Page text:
Remember, a great brand must be original and unique. Rather than resorting to stereotypical “Indigenous” iconography, consider challenging yourself to come up with something unique that shows your customers, without a doubt, who you are as an organization. Odds are you will rework your design several times (the original concepts aren’t always the best solutions), but the result will be something you, and your organization, will be proud of and will certainly make you unique.

To help inspire you, I’ve compiled a list of additional resources of effective and beautiful logo designs from Indigenous organizations across North America and beyond.

Shäna Dákeyi Käy / Youth on our country. A Youth Wellness Gathering
3 Nations, 1 Voice - Kaska, Tahltan, Tlingit Youth Gathering 
The Singletrack to Success
X-ing Design 
NICWA (National Indian Child Welfare Association) 
Kelly Jackson - Spirit of an Ikwe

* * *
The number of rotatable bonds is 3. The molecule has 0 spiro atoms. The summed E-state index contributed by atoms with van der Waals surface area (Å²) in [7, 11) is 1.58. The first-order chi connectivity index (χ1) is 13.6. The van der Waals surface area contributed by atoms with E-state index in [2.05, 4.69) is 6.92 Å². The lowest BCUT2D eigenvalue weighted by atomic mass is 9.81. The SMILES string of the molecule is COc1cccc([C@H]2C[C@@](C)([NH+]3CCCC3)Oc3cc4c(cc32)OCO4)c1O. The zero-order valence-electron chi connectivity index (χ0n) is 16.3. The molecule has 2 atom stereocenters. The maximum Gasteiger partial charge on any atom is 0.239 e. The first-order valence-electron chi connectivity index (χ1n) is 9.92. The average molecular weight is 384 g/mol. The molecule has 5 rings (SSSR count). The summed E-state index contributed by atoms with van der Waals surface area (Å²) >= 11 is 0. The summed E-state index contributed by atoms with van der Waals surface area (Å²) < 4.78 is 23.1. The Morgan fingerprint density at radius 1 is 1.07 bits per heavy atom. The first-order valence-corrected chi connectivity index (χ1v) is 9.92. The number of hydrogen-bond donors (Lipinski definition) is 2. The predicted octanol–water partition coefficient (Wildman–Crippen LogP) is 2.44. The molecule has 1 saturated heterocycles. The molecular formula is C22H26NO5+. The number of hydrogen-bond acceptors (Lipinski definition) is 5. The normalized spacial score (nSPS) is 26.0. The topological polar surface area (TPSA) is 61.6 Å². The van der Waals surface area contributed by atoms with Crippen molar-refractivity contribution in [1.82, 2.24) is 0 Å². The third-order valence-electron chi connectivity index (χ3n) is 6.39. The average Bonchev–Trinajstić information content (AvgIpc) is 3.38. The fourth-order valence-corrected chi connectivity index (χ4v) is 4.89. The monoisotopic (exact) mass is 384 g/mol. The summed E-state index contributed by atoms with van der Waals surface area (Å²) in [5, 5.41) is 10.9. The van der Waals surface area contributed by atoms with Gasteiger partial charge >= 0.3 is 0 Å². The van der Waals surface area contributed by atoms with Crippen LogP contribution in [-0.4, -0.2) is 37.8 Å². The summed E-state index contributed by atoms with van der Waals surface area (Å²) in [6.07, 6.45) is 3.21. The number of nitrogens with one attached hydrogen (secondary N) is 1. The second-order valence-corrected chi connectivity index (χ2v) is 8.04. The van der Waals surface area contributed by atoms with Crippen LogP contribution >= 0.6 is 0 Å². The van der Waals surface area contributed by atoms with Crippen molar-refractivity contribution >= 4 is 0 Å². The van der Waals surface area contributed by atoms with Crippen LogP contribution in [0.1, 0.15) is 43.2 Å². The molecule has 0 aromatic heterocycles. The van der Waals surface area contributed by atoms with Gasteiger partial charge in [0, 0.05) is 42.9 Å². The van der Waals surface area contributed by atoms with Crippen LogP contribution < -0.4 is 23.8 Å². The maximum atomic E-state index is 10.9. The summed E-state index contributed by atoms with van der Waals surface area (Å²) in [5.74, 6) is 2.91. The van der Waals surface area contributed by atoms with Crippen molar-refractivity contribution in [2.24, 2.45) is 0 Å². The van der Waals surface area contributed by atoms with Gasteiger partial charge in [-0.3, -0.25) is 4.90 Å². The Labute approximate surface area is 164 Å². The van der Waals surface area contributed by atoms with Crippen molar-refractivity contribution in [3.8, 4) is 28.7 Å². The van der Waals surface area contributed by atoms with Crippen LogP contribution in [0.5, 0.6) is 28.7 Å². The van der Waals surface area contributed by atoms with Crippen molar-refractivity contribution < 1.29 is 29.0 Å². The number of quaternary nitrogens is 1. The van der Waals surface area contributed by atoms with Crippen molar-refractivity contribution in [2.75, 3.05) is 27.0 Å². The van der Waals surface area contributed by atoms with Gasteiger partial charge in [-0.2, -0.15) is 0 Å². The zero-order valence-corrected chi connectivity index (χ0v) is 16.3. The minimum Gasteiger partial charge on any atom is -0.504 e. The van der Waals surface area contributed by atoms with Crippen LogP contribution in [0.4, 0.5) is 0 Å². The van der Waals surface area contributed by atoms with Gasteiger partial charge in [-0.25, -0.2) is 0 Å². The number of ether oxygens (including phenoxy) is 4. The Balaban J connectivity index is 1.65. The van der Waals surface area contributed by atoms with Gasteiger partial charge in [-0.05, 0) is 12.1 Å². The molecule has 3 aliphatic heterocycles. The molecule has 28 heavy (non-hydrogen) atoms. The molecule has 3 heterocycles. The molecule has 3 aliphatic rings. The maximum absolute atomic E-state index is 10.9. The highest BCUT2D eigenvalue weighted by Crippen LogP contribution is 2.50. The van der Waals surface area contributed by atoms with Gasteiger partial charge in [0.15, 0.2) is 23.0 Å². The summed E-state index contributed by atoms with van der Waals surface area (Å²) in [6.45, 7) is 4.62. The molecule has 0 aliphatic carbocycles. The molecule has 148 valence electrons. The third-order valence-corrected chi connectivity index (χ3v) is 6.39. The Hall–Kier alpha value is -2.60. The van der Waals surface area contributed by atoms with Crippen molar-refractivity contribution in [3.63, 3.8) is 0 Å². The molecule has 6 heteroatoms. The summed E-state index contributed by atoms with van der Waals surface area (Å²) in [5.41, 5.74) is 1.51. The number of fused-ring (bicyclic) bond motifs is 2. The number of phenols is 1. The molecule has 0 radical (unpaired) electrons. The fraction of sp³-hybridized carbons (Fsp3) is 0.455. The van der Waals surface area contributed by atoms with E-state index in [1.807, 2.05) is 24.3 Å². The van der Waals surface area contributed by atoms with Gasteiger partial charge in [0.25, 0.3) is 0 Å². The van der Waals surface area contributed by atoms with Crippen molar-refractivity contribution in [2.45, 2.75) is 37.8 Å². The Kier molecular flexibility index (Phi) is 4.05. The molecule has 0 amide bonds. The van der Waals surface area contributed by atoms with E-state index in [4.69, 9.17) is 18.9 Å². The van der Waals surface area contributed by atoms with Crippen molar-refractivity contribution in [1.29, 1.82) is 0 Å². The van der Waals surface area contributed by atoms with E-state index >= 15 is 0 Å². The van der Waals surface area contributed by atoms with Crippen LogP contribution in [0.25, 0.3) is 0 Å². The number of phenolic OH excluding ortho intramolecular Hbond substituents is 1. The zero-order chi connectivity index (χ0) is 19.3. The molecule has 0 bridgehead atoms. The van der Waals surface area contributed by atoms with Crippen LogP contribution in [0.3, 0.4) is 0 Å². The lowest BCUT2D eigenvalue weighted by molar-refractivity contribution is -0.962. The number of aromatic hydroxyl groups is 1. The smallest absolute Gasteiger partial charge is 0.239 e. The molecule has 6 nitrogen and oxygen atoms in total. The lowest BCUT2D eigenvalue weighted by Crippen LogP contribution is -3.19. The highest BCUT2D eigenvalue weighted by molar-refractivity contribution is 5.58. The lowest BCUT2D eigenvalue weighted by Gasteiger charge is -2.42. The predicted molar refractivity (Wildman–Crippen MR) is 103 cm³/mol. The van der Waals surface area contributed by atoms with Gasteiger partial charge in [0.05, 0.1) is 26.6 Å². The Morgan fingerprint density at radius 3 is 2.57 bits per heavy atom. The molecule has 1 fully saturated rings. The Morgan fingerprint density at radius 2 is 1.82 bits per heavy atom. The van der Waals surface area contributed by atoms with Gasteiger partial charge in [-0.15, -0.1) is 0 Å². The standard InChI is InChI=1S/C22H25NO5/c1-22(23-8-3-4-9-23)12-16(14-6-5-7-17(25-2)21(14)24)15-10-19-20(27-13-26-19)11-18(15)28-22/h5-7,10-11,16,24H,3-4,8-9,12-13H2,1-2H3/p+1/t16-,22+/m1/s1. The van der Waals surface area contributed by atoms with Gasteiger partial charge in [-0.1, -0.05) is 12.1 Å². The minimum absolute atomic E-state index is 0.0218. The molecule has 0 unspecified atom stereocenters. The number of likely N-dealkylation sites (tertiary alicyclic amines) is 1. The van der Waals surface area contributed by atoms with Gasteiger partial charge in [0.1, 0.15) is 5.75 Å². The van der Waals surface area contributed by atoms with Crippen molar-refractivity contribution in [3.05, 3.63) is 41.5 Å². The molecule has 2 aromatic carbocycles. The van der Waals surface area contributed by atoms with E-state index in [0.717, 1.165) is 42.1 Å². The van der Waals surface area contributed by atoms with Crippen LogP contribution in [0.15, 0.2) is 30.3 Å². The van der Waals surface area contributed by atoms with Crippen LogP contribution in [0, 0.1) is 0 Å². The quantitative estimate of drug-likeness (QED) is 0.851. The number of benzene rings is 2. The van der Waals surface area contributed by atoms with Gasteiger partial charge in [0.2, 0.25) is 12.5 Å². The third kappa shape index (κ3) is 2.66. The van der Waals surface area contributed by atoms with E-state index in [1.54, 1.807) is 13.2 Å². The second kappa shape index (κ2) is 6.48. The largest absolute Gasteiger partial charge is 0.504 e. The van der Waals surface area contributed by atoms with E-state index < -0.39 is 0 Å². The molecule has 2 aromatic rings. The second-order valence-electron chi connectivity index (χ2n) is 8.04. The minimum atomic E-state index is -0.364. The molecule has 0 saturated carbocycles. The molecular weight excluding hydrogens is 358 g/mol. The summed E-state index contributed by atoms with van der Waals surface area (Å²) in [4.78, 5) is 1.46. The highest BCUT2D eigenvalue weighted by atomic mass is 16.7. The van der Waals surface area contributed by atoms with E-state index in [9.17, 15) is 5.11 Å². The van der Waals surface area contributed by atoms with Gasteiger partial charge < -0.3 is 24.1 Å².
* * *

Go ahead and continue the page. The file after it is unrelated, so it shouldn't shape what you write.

Aboriginal Investment Consulting LP
Native Women’s Association of Canada
CANDO - 23rd Annual National Conference
Marlena Myles
Reconciliation Canada
ingeous studios


  1. American Marketing Association Dictionary. Retrieved 2011-06-29. The Marketing Accountability Standards Board (MASB) endorses this definition as part of its ongoing Common Language in Marketing Project.
  2. Dumont, J. (1989). Culture, behaviour, & identity of the Native person. In NATI-2105: Culture, behaviour, & identity of the Native person. Sudbury: Laurentian University Press.
  3. Sadie Red Wing, Pan-Indianism.
  4. Representation: Cultural Representations and Signifying Practices, edited by Stuart Hall. Page 3.

Mark Rutledge, CGD

mark rutledgeMark Rutledge is a veteran graphic designer with over 25 years of experience. He is National President of the Society of Graphic Designers of Canada and Lead Designer at Animikii Inc. Mark has worked with Fortune 500 companies as well as grassroots and non-profit organizations. Mark is Ojibway from Little Grand Rapids First Nation in Manitoba and works from Whitehorse, Yukon.

February 15, 2019